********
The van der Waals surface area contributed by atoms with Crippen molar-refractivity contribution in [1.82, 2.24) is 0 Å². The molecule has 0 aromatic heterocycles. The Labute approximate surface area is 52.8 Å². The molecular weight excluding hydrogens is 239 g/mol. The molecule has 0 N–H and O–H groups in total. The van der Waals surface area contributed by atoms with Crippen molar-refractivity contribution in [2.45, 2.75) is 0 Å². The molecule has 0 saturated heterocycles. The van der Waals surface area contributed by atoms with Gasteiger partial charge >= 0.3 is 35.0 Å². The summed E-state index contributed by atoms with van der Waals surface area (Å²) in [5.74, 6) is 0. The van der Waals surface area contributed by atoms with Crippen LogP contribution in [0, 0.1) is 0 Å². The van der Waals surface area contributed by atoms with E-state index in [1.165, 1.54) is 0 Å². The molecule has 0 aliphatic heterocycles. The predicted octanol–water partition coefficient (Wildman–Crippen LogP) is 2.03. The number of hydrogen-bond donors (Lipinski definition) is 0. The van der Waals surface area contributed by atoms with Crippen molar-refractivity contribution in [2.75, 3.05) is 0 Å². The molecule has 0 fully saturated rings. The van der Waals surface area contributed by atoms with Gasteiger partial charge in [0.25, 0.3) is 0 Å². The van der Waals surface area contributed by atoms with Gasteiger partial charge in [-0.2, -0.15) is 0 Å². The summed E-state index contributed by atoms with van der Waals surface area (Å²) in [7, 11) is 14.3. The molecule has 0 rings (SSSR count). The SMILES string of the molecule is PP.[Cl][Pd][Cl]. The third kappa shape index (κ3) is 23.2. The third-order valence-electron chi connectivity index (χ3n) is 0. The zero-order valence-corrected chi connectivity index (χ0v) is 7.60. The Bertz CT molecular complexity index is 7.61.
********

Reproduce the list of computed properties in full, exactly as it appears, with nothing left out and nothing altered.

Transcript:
The van der Waals surface area contributed by atoms with Crippen molar-refractivity contribution in [1.82, 2.24) is 0 Å². The molecule has 0 aromatic heterocycles. The Labute approximate surface area is 52.8 Å². The molecular weight excluding hydrogens is 239 g/mol. The molecule has 0 N–H and O–H groups in total. The van der Waals surface area contributed by atoms with Crippen molar-refractivity contribution in [2.45, 2.75) is 0 Å². The molecule has 0 saturated heterocycles. The van der Waals surface area contributed by atoms with Gasteiger partial charge >= 0.3 is 35.0 Å². The summed E-state index contributed by atoms with van der Waals surface area (Å²) in [5.74, 6) is 0. The van der Waals surface area contributed by atoms with Crippen LogP contribution in [0, 0.1) is 0 Å². The van der Waals surface area contributed by atoms with E-state index in [1.165, 1.54) is 0 Å². The molecule has 0 aliphatic heterocycles. The predicted octanol–water partition coefficient (Wildman–Crippen LogP) is 2.03. The number of hydrogen-bond donors (Lipinski definition) is 0. The van der Waals surface area contributed by atoms with Crippen molar-refractivity contribution in [2.75, 3.05) is 0 Å². The molecule has 0 fully saturated rings. The van der Waals surface area contributed by atoms with Gasteiger partial charge in [0.25, 0.3) is 0 Å². The van der Waals surface area contributed by atoms with Gasteiger partial charge in [-0.2, -0.15) is 0 Å². The summed E-state index contributed by atoms with van der Waals surface area (Å²) in [7, 11) is 14.3. The molecule has 0 rings (SSSR count). The SMILES string of the molecule is PP.[Cl][Pd][Cl]. The third kappa shape index (κ3) is 23.2. The third-order valence-electron chi connectivity index (χ3n) is 0. The zero-order valence-corrected chi connectivity index (χ0v) is 7.60. The Bertz CT molecular complexity index is 7.61.